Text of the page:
Infusion Therapy

Powerful medications to treat IBD.

Infusion therapy involves giving medications through an intravenous (IV) line at one of our centers, rather than oral medications (pills) or injections you or a loved one can do at home. There are several reasons why your doctor may recommend infusion therapy to treat your inflammatory bowel disease (IBD):

The medication you need may not be as effective in pill form

You may need to receive the medication in a controlled setting

You may no longer be responding to other medication types

If you need infusion therapy for Crohn’s disease or ulcerative colitis, our team is here to help. We use the latest, most effective infusion medications to treat IBD.

You’ll need regular appointments every few weeks for your infusion therapy. The exact schedule depends on the specific medication you take. We offer convenient scheduling for your infusion treatments, including after-hours appointments.

Infusion therapy medications we offer

You and your doctor will decide together what medications are right for you and your condition. Some of the many infusion therapy medications we provide include:

  • Inflectra®

    We use Inflectra (infliximab, also known as Remicade®) for the treatment and maintenance of:

    • Remission of moderately to severely active Crohn’s disease
    • Ulcerative colitis that doesn’t respond to conventional therapy
    • Fistulizing Crohn’s disease (fistulas are abnormal channels between two loops of intestine or between the intestine and another structure, such as the skin)

    Adults and children over 6 can receive Inflectra therapy. Infusions take about two hours to complete, and you’ll likely receive them every eight weeks.

  • Stelara®
    We use Stelara (ustekinumab) to treat adults with moderate to severe Crohn’s disease. Stelara works by targeting proteins that researchers believe are associated with gastrointestinal (GI) inflammation.

    You’ll start Stelara therapy with a one-time infusion that takes about an hour to complete. After that, you’ll continue with injections of Stelara every eight weeks.
  • Entyvio®

    We use Entyvio (vedolizumab) to treat adults with moderate to severe Crohn’s disease and ulcerative colitis. Entyvio works by preventing too many white blood cells from entering the gastrointestinal (GI) tract, which can lower chronic inflammation.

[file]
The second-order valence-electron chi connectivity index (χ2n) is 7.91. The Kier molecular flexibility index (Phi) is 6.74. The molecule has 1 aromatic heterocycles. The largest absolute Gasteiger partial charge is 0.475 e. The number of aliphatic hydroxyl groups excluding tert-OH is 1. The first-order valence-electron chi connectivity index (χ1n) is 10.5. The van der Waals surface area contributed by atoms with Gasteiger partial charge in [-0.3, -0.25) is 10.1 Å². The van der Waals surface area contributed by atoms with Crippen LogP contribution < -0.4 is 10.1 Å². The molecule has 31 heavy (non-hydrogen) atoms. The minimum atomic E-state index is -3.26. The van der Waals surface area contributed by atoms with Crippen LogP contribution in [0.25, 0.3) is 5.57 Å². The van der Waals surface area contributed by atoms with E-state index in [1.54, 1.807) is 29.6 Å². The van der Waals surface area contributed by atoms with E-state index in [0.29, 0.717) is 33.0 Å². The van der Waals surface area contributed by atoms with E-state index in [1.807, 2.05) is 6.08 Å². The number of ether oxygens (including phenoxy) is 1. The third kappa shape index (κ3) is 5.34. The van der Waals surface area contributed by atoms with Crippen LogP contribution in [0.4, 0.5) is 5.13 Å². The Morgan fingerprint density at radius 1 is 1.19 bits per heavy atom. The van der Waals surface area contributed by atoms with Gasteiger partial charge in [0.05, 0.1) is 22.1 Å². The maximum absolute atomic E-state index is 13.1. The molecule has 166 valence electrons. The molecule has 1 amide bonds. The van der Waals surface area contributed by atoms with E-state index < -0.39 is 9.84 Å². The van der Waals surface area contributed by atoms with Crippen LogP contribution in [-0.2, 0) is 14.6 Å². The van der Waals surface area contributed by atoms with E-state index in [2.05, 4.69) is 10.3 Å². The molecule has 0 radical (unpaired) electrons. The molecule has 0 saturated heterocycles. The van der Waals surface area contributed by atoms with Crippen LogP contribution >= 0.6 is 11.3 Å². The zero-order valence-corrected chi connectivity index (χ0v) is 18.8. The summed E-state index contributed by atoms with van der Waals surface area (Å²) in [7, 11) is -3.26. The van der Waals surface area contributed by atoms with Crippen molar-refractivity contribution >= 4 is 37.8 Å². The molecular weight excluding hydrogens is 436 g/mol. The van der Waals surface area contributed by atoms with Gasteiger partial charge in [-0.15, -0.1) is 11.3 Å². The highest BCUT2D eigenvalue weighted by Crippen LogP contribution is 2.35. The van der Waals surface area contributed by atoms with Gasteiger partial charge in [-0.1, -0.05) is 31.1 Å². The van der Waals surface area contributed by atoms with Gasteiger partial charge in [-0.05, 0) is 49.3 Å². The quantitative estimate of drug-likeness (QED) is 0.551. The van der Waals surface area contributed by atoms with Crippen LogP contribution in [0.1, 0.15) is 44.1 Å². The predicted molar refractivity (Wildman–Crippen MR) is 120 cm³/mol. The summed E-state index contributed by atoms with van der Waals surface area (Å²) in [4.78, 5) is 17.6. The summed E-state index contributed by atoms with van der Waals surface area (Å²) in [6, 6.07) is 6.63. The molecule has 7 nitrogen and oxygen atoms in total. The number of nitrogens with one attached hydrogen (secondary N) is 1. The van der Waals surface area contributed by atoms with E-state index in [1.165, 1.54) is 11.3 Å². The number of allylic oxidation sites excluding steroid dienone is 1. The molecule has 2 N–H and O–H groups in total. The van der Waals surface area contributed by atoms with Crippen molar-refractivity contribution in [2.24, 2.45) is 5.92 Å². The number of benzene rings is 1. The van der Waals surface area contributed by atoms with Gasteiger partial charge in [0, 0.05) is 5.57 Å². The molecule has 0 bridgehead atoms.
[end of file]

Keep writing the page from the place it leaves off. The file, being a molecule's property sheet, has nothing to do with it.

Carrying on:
You’ll receive your Entyvio infusion over about 30 minutes. Your doctor will monitor you during and after your infusion treatment to watch for any potential side effects.

  • Methotrexate
    Methotrexate is one of a class of medications called antimetabolites. These medications interfere with the body’s normal chemical processes, such as DNA production and cell division. Researchers have found that methotrexate is useful for treating some cases of Crohn’s disease.

    If your doctor recommends that you start methotrexate therapy, it may take several weeks before you start seeing improvements in your symptoms.
  • Cimzia®
    We use Cimzia (certolizumab pegol) to reduce the symptoms of moderate to severe Crohn’s disease in adults who haven’t found relief with other treatments. Cimzia is a partial antibody that is bound to a chemical called polyethylene glycol (PEG), which helps it stay in your body longer.

    Your Cimzia therapy will start with an injection every two weeks for your first three injections. Once you start seeing the full results of the therapy, you’ll likely receive a Cimzia infusion every four weeks.
  • Tysabri®

    We use Tysabri (natalizumab) to induce and maintain remission in adults with moderate to severe Crohn’s disease. If you have evidence of inflammation and either don’t respond well to conventional treatments or can’t tolerate them, your doctor may recommend Tysabri therapy.

    You’ll receive an infusion of Tysabri every four weeks. It will take an hour for you to receive your infusion.

Take the next step

Let us help you schedule an appointment, call (800) 436-7936.


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